Jon - 00:03:12: Awesome. It's funny that you say how your mother left a formative impression, obviously, on kind of what you would eventually do. And I also find it funny that you may not have appreciated it as a younger you because it's the same way. I was like, oh, mom, dad, can you just let me like, let me just I want to want to go out and play sports and just play outside. And please stop. But looking back, I'm very grateful for that instillment of those life lessons. You mentioned Girl's Guides and your early days and adolescence. Did you always have this drive to lead an organization or is that something that came about serendipitously over time? Or did you know early days that this was something that you wanted to do? I think it's more serendipitous. I enjoyed

Fengru - 00:03:57: working with teams. I enjoyed being operationally quite excellent. When I'm showering, I was like planning out the whole camp. I would think about the equipment I need, the manpower I need for each person. I would think about the equipment I need, the manpower I need for each person. Part of the whole planning of the camp, like there will be a three day, two night camp that part of the leadership team would have to plan out for the younger folks. And I enjoyed that whole process. And I would think in detail what needed to be done. I didn't think like it was a leadership thing back then. I just loved the planning process. I loved working with the team. But now looking back, I mean, I haven't thought about it much, even in my own free time. But now that you're talking about it, yeah, I think there's a connection there. Like even today, I do enjoy thinking about the gaps, where the gaps are, how I can fill it. How I can think creatively, tapping on other resources.

Jon - 00:04:49: Yeah. As you kind of like, just like think back on it, you can connect the dots retrospectively, perhaps in the moment you can't connect the dots, but when you look back, it's like, I have the same thing, but it wasn't necessarily in an organization. I played a lot of video games growing up and with video games like Starcraft and the like, there's a lot of like resource planning. And I was like, huh, yeah. This is pretty similar to what I do. Obviously, it's not a video game and not on a computer, but there's like similar elements where I was like, ah, that like scratched an itch for me. I can see why I kind of got led to that point. As you're leaving kind of the early school to heading to university, how did you choose to study information systems and marketing at Singapore Management University? 

Fengru - 00:05:31: Yeah, in school, I think after my A-levels, we had to choose a course. I knew for a fact I wanted to do business. My dad was a businessman, so that was the adult life that I was exposed to. And I thought it was a pretty good life. You get to talk to customers, you get to learn from different industries, you get to be creative about dealing with people. And I knew I wanted that route. And I think when I started university, that was in 2007. Tech was up and rising. The internet just exploded less than a decade ago. I knew that was a path that was going to be the promise of the future. So I wanted to dive into it. I was pretty good at math, but not that great in my sciences. So I thought business was the best way forward. And fast forward to the day I graduated, people who entered that course were pretty like in the middle, I would say, in the cohort of the year that I was born. But people who graduated, really increased the value of the output because tech was really booming in 2011. And the banks, the tech companies, the consulting companies, they were all hiring the tech folks like mad. It was not difficult for tech folks to find a job. So I was really fortunate. I kind of fell into the right course and could find a job pretty rapidly the moment I graduated. Yeah.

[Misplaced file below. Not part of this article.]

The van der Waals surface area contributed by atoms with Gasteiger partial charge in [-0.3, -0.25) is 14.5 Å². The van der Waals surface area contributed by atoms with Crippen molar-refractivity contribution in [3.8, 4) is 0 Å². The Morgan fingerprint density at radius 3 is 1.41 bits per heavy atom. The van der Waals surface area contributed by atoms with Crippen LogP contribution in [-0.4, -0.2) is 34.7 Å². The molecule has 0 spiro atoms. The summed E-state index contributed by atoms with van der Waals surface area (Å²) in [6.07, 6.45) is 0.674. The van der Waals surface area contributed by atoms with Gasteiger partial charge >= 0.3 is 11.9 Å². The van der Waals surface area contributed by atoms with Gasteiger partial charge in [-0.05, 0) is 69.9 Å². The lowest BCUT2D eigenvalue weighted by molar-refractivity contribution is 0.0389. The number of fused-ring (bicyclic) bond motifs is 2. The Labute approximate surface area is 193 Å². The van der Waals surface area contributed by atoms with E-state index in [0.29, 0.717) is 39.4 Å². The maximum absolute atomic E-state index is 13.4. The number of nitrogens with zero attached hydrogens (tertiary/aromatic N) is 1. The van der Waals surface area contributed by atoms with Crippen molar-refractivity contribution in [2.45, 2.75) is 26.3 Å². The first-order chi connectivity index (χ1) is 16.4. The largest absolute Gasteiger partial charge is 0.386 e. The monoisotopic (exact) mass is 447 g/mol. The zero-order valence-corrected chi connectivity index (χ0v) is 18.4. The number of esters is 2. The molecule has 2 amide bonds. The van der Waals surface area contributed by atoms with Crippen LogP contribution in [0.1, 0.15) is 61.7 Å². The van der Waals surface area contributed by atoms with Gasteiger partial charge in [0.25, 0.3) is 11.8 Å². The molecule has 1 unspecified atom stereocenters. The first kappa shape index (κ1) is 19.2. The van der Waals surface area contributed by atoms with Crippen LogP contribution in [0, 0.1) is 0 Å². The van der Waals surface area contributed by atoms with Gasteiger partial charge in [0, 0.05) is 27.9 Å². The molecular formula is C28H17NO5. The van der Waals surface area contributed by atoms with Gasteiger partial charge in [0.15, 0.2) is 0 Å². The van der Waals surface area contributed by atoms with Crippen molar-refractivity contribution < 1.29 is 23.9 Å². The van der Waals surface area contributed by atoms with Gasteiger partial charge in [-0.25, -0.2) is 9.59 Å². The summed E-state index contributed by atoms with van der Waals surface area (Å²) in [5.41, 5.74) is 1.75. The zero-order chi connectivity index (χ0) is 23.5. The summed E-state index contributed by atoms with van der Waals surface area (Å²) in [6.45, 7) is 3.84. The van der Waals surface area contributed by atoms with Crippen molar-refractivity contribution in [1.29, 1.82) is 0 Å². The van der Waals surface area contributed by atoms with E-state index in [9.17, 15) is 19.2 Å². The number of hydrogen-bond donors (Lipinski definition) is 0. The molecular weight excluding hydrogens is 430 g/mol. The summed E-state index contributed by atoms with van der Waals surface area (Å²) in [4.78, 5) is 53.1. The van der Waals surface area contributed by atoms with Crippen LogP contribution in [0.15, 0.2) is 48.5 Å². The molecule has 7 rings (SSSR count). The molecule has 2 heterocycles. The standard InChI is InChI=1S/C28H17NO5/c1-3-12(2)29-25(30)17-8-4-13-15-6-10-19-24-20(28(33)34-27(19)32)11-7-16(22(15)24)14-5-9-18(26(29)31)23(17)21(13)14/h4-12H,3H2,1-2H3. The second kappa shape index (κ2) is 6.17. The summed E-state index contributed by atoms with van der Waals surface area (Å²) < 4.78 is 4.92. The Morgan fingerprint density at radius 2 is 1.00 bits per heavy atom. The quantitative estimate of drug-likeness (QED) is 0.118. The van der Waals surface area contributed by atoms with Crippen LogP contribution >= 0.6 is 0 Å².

Jon - 00:06:57: Yeah. And I'll give yourself a little bit more credit. That was like very prescient. I don't think you just like fell into it. I think the knowing that there was the wind at your back, as they would say, I think was, you know, fortuitous and obviously turtle trees and in the sciences, as you alluded to, did you know you would eventually end up in biotech? You know, looking back, it's kind of hard to say because, you know, it's a little bit of time ago, but like, did you know you'd eventually end up in biotech? 

Fengru - 00:07:25: Absolutely not. It's like I told my secondary school teachers that I was going to end up in the sciences. They would just laugh. It was absolutely not possible. And my grades on the sciences, I mean, I'll be frank with you, were pretty bad, but I was really good at math and talking to people. So I think, Today, I'm not great at the sciences. I'm probably like the worst in the organization. But I think, you know, connecting the dots, talking to people, yacking away, that's what I do. And I think I do a good job at that.